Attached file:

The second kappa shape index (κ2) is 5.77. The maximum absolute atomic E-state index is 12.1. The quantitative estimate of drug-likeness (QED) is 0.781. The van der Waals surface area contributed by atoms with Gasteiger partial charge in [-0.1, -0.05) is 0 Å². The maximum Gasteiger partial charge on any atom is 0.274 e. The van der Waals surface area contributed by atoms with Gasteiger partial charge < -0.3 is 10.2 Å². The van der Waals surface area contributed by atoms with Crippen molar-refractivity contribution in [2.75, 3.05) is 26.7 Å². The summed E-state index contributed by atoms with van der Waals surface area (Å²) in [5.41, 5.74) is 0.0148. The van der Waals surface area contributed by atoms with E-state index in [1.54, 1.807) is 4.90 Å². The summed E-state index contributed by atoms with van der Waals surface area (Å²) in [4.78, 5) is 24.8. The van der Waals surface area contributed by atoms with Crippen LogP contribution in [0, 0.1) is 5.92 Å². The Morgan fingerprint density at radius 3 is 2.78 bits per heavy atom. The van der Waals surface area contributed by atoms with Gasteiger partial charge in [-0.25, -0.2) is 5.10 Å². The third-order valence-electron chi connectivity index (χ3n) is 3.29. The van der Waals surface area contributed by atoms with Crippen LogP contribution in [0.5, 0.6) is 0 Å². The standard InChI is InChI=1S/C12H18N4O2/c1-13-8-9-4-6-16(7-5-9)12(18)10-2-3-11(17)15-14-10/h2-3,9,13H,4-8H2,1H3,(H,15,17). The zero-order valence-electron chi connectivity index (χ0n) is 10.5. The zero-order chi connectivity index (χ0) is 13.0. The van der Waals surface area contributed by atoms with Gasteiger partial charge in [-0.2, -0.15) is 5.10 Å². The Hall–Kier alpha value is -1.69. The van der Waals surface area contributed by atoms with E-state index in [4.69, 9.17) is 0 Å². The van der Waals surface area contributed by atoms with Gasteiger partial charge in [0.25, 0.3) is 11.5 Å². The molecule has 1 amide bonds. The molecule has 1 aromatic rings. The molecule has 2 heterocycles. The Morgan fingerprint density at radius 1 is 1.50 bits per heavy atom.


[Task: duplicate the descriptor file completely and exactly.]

The second kappa shape index (κ2) is 5.77. The maximum absolute atomic E-state index is 12.1. The quantitative estimate of drug-likeness (QED) is 0.781. The van der Waals surface area contributed by atoms with Gasteiger partial charge in [-0.1, -0.05) is 0 Å². The maximum Gasteiger partial charge on any atom is 0.274 e. The van der Waals surface area contributed by atoms with Gasteiger partial charge < -0.3 is 10.2 Å². The van der Waals surface area contributed by atoms with Crippen molar-refractivity contribution in [2.75, 3.05) is 26.7 Å². The summed E-state index contributed by atoms with van der Waals surface area (Å²) in [5.41, 5.74) is 0.0148. The van der Waals surface area contributed by atoms with E-state index in [1.54, 1.807) is 4.90 Å². The summed E-state index contributed by atoms with van der Waals surface area (Å²) in [4.78, 5) is 24.8. The van der Waals surface area contributed by atoms with Crippen LogP contribution in [0, 0.1) is 5.92 Å². The Morgan fingerprint density at radius 3 is 2.78 bits per heavy atom. The van der Waals surface area contributed by atoms with Gasteiger partial charge in [-0.25, -0.2) is 5.10 Å². The third-order valence-electron chi connectivity index (χ3n) is 3.29. The van der Waals surface area contributed by atoms with Crippen LogP contribution in [0.5, 0.6) is 0 Å². The standard InChI is InChI=1S/C12H18N4O2/c1-13-8-9-4-6-16(7-5-9)12(18)10-2-3-11(17)15-14-10/h2-3,9,13H,4-8H2,1H3,(H,15,17). The zero-order valence-electron chi connectivity index (χ0n) is 10.5. The zero-order chi connectivity index (χ0) is 13.0. The van der Waals surface area contributed by atoms with Gasteiger partial charge in [-0.2, -0.15) is 5.10 Å². The Hall–Kier alpha value is -1.69. The van der Waals surface area contributed by atoms with E-state index in [4.69, 9.17) is 0 Å². The van der Waals surface area contributed by atoms with Gasteiger partial charge in [0.25, 0.3) is 11.5 Å². The molecule has 1 amide bonds. The molecule has 1 aromatic rings. The molecule has 2 heterocycles. The Morgan fingerprint density at radius 1 is 1.50 bits per heavy atom.